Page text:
How does pollution affect the local wildlife? Can the efficacy of a drug be predicted? These questions seem ostensibly unrelated, yet both can be addressed by our team using dynamical modeling methods, tools, and models. These models are often tailor-made to address a specific question or problem, such as predicting the disposition of chemicals through an animal or the speed of a phosphorylation cascade, but can often be generalized to handle any number of different situations. As just one example, we developed a predictive model of the hypothalamus-pituitary-gonad (HPG) axis in teleost fish in partnership with the USEPA, which controls the production of reproductive hormones through complex feedback mechanisms involving phosphorylation cascades, transcriptional activation, and enzyme inhibition. This model is able accurately predict a decline in individual fecundity in response to an aromatase inhibitor pervading a freshwater ecosystem. We extended this model by including the Leslie matrix method to provide a multi-scale approach that mechanistically links molecular interactions (i.e., molecular initiating events) with population carrying capacity over long time scales, such as years and even decades. In general, our team has the broad capability to develop predictive biological models of nearly any experimental setup, from flow-through exposure tank systems and microfluidic devices to enzyme and cellular assay data, and even to larval and embryo based in vitro assays. We will model your data by leveraging any and all available data in the literature, using it to train and validate our predictive models.What can our team do for you? We can develop predictive models that test mechanism hypotheses in your research, implement known drug interactions in vivo, or even reduce your experimental costs by developing models that take limited experimental data or even eliminate it entirely by leveraging in silico “data” (e.g., QSARs). Our diverse team of computational biologists, physicists, and theoretical chemists offers mechanistic modeling capabilities in the following areas:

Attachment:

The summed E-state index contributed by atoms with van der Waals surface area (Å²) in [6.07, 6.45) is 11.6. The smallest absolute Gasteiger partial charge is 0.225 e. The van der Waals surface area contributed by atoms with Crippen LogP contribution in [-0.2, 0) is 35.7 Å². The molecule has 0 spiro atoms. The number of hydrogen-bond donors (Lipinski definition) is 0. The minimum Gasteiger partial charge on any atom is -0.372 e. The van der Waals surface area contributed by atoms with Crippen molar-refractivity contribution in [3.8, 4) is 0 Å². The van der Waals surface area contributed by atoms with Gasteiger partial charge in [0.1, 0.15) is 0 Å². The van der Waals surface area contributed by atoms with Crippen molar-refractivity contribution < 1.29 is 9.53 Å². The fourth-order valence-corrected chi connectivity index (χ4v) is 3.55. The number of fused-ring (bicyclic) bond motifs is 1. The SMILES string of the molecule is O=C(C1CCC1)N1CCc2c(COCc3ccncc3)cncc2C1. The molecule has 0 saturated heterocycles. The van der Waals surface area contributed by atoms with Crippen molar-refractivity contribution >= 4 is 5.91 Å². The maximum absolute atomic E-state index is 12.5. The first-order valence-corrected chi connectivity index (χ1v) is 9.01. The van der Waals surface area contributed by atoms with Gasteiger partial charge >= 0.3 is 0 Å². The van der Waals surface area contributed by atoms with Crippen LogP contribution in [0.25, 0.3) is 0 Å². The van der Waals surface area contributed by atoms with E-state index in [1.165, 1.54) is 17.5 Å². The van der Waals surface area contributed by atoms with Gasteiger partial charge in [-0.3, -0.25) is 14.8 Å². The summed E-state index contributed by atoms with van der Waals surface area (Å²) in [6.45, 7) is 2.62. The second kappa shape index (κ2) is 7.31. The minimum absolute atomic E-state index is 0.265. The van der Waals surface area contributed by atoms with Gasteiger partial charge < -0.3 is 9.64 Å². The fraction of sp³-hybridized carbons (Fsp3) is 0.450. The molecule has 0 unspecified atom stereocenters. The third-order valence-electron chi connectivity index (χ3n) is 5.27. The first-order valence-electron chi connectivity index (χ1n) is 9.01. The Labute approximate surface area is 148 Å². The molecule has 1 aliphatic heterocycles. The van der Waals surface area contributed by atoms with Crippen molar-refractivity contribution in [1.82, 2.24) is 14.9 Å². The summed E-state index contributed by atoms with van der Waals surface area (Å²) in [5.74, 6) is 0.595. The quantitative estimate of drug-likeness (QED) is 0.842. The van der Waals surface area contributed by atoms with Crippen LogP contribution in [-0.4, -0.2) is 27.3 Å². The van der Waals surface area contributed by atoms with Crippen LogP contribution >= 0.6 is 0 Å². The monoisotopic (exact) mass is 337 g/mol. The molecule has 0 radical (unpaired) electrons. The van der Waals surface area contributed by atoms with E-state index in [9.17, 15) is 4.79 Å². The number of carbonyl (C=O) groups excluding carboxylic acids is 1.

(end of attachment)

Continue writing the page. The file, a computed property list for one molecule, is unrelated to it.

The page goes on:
• Modeling phosphorylation cascades and assay data (e.g., Western blotting)
  • Systems level (“systems biology”) models to predict serum concentrations
  • Developing mechanism based in silico dose responses for aquatic organisms
  • Single cell biochemical modeling using stochastic simulation algorithm (SSA) based methods
  • Modeling measurements made in experimental systems, such as complex microfluidics and “on-chip” tissue systems
  • Model bacterial metabolism, or “bioreactors”, at the single cell and the population level
  • Model whole bacterial colonies, both in “free media” and in confined systems such as sol-gel
  • Modeling novel material interactions between biology and inorganic substrates; i.e., biofilm growth and properties or cells and tissues embedded within viscous or solid/granular systems
  • Population modeling with stressor effects from the environment, e.g., limited food availability or predation, using agent-based computer simulation methods
  • Novel model development based on YOUR needs and projects

Contact us to discuss your specific needs and learn how we can add value to your project!